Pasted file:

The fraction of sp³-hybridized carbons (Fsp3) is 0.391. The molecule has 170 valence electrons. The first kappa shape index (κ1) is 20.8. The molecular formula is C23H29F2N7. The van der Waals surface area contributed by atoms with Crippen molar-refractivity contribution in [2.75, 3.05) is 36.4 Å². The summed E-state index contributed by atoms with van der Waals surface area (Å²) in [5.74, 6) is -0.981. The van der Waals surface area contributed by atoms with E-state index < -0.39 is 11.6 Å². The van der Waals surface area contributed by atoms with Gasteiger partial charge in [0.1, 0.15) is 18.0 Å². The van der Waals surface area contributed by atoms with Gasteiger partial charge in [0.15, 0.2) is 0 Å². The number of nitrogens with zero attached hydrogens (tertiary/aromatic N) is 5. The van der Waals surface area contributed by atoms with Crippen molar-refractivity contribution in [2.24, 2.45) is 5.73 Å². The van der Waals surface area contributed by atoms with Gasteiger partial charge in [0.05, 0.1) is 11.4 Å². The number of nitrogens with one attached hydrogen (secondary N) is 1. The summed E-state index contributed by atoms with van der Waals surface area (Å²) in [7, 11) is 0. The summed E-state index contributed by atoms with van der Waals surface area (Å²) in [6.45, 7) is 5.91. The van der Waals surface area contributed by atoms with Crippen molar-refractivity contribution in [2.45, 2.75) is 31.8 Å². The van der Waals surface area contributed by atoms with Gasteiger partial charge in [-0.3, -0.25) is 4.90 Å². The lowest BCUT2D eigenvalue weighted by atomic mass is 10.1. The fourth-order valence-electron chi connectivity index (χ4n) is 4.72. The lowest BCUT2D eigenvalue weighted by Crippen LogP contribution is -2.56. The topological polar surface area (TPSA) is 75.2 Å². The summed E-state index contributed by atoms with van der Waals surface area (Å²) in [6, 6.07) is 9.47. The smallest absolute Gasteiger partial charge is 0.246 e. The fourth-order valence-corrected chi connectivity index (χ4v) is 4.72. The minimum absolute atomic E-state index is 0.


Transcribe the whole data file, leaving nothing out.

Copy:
The fraction of sp³-hybridized carbons (Fsp3) is 0.391. The molecule has 170 valence electrons. The first kappa shape index (κ1) is 20.8. The molecular formula is C23H29F2N7. The van der Waals surface area contributed by atoms with Crippen molar-refractivity contribution in [2.75, 3.05) is 36.4 Å². The summed E-state index contributed by atoms with van der Waals surface area (Å²) in [5.74, 6) is -0.981. The van der Waals surface area contributed by atoms with E-state index < -0.39 is 11.6 Å². The van der Waals surface area contributed by atoms with Gasteiger partial charge in [0.1, 0.15) is 18.0 Å². The van der Waals surface area contributed by atoms with Gasteiger partial charge in [0.15, 0.2) is 0 Å². The number of nitrogens with zero attached hydrogens (tertiary/aromatic N) is 5. The van der Waals surface area contributed by atoms with Crippen molar-refractivity contribution in [2.24, 2.45) is 5.73 Å². The van der Waals surface area contributed by atoms with Gasteiger partial charge in [0.05, 0.1) is 11.4 Å². The number of nitrogens with one attached hydrogen (secondary N) is 1. The summed E-state index contributed by atoms with van der Waals surface area (Å²) in [7, 11) is 0. The summed E-state index contributed by atoms with van der Waals surface area (Å²) in [6.45, 7) is 5.91. The van der Waals surface area contributed by atoms with Crippen molar-refractivity contribution in [2.45, 2.75) is 31.8 Å². The van der Waals surface area contributed by atoms with Gasteiger partial charge in [-0.3, -0.25) is 4.90 Å². The lowest BCUT2D eigenvalue weighted by atomic mass is 10.1. The fourth-order valence-electron chi connectivity index (χ4n) is 4.72. The lowest BCUT2D eigenvalue weighted by Crippen LogP contribution is -2.56. The topological polar surface area (TPSA) is 75.2 Å². The summed E-state index contributed by atoms with van der Waals surface area (Å²) in [6, 6.07) is 9.47. The smallest absolute Gasteiger partial charge is 0.246 e. The fourth-order valence-corrected chi connectivity index (χ4v) is 4.72. The minimum absolute atomic E-state index is 0.